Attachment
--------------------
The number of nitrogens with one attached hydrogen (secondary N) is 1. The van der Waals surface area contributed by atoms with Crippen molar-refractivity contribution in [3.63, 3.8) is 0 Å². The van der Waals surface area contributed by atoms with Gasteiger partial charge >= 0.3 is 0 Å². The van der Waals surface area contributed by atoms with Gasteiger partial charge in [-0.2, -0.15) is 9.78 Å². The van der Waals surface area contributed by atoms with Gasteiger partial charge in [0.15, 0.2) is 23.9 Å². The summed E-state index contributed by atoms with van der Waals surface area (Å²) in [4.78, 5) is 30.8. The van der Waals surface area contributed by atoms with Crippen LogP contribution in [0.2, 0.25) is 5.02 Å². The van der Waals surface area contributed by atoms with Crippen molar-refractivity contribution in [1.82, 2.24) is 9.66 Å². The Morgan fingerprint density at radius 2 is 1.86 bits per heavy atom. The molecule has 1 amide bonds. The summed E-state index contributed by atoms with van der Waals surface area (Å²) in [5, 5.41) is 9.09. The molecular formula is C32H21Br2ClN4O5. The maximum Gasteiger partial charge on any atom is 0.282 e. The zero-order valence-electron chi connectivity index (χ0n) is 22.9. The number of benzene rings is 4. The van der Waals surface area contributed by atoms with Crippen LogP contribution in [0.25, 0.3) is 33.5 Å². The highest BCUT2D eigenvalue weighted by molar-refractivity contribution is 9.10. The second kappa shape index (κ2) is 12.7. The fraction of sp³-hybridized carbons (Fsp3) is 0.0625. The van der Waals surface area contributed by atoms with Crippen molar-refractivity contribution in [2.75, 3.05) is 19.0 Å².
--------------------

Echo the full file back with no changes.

The number of nitrogens with one attached hydrogen (secondary N) is 1. The van der Waals surface area contributed by atoms with Crippen molar-refractivity contribution in [3.63, 3.8) is 0 Å². The van der Waals surface area contributed by atoms with Gasteiger partial charge >= 0.3 is 0 Å². The van der Waals surface area contributed by atoms with Gasteiger partial charge in [-0.2, -0.15) is 9.78 Å². The van der Waals surface area contributed by atoms with Gasteiger partial charge in [0.15, 0.2) is 23.9 Å². The summed E-state index contributed by atoms with van der Waals surface area (Å²) in [4.78, 5) is 30.8. The van der Waals surface area contributed by atoms with Crippen LogP contribution in [0.2, 0.25) is 5.02 Å². The van der Waals surface area contributed by atoms with Crippen molar-refractivity contribution in [1.82, 2.24) is 9.66 Å². The Morgan fingerprint density at radius 2 is 1.86 bits per heavy atom. The molecule has 1 amide bonds. The summed E-state index contributed by atoms with van der Waals surface area (Å²) in [5, 5.41) is 9.09. The molecular formula is C32H21Br2ClN4O5. The maximum Gasteiger partial charge on any atom is 0.282 e. The zero-order valence-electron chi connectivity index (χ0n) is 22.9. The number of benzene rings is 4. The van der Waals surface area contributed by atoms with Crippen LogP contribution in [0.25, 0.3) is 33.5 Å². The highest BCUT2D eigenvalue weighted by molar-refractivity contribution is 9.10. The second kappa shape index (κ2) is 12.7. The fraction of sp³-hybridized carbons (Fsp3) is 0.0625. The van der Waals surface area contributed by atoms with Crippen molar-refractivity contribution in [2.75, 3.05) is 19.0 Å².